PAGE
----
- Check for cigarette butts. Chairs and sofas catch on fire fast and burn fast. Don't put ashtrays on them. If people have been smoking in the home, check for cigarettes under cushions.
- Never smoke in a home where oxygen is used, even if it is turned off. Oxygen can be explosive and makes fire burn hotter and faster.
- Be alert - don’t smoke in bed! If you are sleepy, have been drinking, or have taken medicine that makes you drowsy, put your cigarette out first.
Electrical and Appliance Safety
- Frayed wires can cause fires. Replace all worn, old or damaged appliance cords immediately and do not run cords under rugs or furniture.
- Buy electrical products evaluated by a nationally recognized laboratory, such as Underwriters Laboratories (UL).
- If an appliance has a three-prong plug, use it only in a three-slot outlet. Never force it to fit into a two-slot outlet or extension cord.
- Use electrical extension cords wisely; never overload extension cords or wall sockets.
- Immediately shut off, then professionally replace, light switches that are hot to the touch and lights that flicker.
Portable Space Heaters
- Keep combustible objects at least three feet away from portable heating devices.
- Buy only heaters evaluated by a nationally recognized laboratory, such as Underwriters Laboratories (UL).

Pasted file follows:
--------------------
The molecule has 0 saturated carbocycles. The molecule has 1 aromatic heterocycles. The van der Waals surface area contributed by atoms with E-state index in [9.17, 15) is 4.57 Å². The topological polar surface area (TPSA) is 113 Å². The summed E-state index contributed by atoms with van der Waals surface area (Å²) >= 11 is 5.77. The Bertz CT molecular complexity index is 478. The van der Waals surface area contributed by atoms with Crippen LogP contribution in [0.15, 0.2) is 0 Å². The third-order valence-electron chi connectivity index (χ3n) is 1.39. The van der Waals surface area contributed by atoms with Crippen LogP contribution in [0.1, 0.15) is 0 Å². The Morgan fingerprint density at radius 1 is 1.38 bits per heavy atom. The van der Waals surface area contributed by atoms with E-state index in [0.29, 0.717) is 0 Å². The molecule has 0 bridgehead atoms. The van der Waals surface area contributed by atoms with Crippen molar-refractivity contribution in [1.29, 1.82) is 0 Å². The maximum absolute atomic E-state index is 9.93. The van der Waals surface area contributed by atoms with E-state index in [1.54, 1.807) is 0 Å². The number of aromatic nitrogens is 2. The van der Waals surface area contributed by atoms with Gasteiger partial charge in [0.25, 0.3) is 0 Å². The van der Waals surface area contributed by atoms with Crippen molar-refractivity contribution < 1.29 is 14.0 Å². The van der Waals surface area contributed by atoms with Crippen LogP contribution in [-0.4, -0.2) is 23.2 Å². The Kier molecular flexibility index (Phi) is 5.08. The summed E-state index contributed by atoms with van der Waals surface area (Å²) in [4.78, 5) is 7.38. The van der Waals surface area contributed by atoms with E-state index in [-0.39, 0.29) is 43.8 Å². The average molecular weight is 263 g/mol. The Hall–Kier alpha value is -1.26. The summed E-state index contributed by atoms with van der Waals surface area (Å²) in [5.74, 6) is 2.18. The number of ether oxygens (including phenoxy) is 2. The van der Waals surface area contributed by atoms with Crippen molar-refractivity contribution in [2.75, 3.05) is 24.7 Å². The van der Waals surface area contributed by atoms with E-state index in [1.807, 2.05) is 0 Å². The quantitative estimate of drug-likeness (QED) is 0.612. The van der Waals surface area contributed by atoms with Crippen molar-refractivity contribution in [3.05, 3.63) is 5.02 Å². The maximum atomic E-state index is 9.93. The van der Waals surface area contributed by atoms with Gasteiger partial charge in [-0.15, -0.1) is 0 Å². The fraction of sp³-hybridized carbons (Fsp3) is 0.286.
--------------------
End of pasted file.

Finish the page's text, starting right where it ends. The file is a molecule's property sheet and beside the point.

- Check to make the portable heater has a thermostat control mechanism, and will switch off automatically if the heater falls over.
- Check with your local fire department on the legality of kerosene heater use in your community.
- Only use crystal clear K-1 kerosene in kerosene heaters. Never overfill it. Use the heater in a well-ventilated room.
Fireplaces and Woodstoves
- Inspect and clean woodstove pipes and chimneys annually and check monthly for damage or obstructions.
- Never burn trash, paper, or green wood.
- Use a fireplace screen heavy enough to stop rolling logs and big enough to cover the entire opening of the fireplace to catch flying sparks.
- Make sure the fire is completely out before leaving the house or going to bed.
- Store cooled ashes in a tightly sealed metal container outside the home.